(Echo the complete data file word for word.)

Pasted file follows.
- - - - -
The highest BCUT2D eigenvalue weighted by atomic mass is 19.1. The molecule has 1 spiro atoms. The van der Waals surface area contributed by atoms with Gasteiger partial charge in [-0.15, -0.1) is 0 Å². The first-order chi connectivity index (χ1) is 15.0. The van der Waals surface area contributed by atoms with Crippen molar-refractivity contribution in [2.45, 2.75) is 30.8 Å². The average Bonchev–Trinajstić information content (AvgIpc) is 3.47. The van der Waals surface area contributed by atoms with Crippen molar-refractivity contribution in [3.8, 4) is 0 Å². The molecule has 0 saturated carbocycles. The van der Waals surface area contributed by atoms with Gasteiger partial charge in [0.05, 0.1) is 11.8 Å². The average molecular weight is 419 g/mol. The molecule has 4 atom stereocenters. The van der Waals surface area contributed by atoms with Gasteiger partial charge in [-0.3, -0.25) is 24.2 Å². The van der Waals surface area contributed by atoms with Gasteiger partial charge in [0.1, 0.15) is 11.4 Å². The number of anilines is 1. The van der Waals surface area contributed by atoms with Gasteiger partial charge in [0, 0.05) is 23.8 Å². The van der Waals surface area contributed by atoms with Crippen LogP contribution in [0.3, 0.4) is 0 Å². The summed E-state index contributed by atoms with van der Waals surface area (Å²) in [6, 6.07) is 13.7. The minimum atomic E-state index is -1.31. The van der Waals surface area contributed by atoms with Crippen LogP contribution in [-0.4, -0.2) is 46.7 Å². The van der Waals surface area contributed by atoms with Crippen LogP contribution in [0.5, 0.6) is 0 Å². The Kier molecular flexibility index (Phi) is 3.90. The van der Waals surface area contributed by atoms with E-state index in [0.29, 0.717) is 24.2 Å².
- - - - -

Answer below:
The highest BCUT2D eigenvalue weighted by atomic mass is 19.1. The molecule has 1 spiro atoms. The van der Waals surface area contributed by atoms with Gasteiger partial charge in [-0.15, -0.1) is 0 Å². The first-order chi connectivity index (χ1) is 15.0. The van der Waals surface area contributed by atoms with Crippen molar-refractivity contribution in [2.45, 2.75) is 30.8 Å². The average Bonchev–Trinajstić information content (AvgIpc) is 3.47. The van der Waals surface area contributed by atoms with Crippen molar-refractivity contribution in [3.8, 4) is 0 Å². The molecule has 0 saturated carbocycles. The van der Waals surface area contributed by atoms with Gasteiger partial charge in [0.05, 0.1) is 11.8 Å². The average molecular weight is 419 g/mol. The molecule has 4 atom stereocenters. The van der Waals surface area contributed by atoms with Gasteiger partial charge in [-0.3, -0.25) is 24.2 Å². The van der Waals surface area contributed by atoms with Gasteiger partial charge in [0.1, 0.15) is 11.4 Å². The number of anilines is 1. The van der Waals surface area contributed by atoms with Gasteiger partial charge in [0, 0.05) is 23.8 Å². The van der Waals surface area contributed by atoms with Crippen LogP contribution in [0.3, 0.4) is 0 Å². The summed E-state index contributed by atoms with van der Waals surface area (Å²) in [6, 6.07) is 13.7. The minimum atomic E-state index is -1.31. The van der Waals surface area contributed by atoms with Crippen LogP contribution in [-0.4, -0.2) is 46.7 Å². The van der Waals surface area contributed by atoms with Crippen LogP contribution in [0.5, 0.6) is 0 Å². The Kier molecular flexibility index (Phi) is 3.90. The van der Waals surface area contributed by atoms with E-state index in [0.29, 0.717) is 24.2 Å².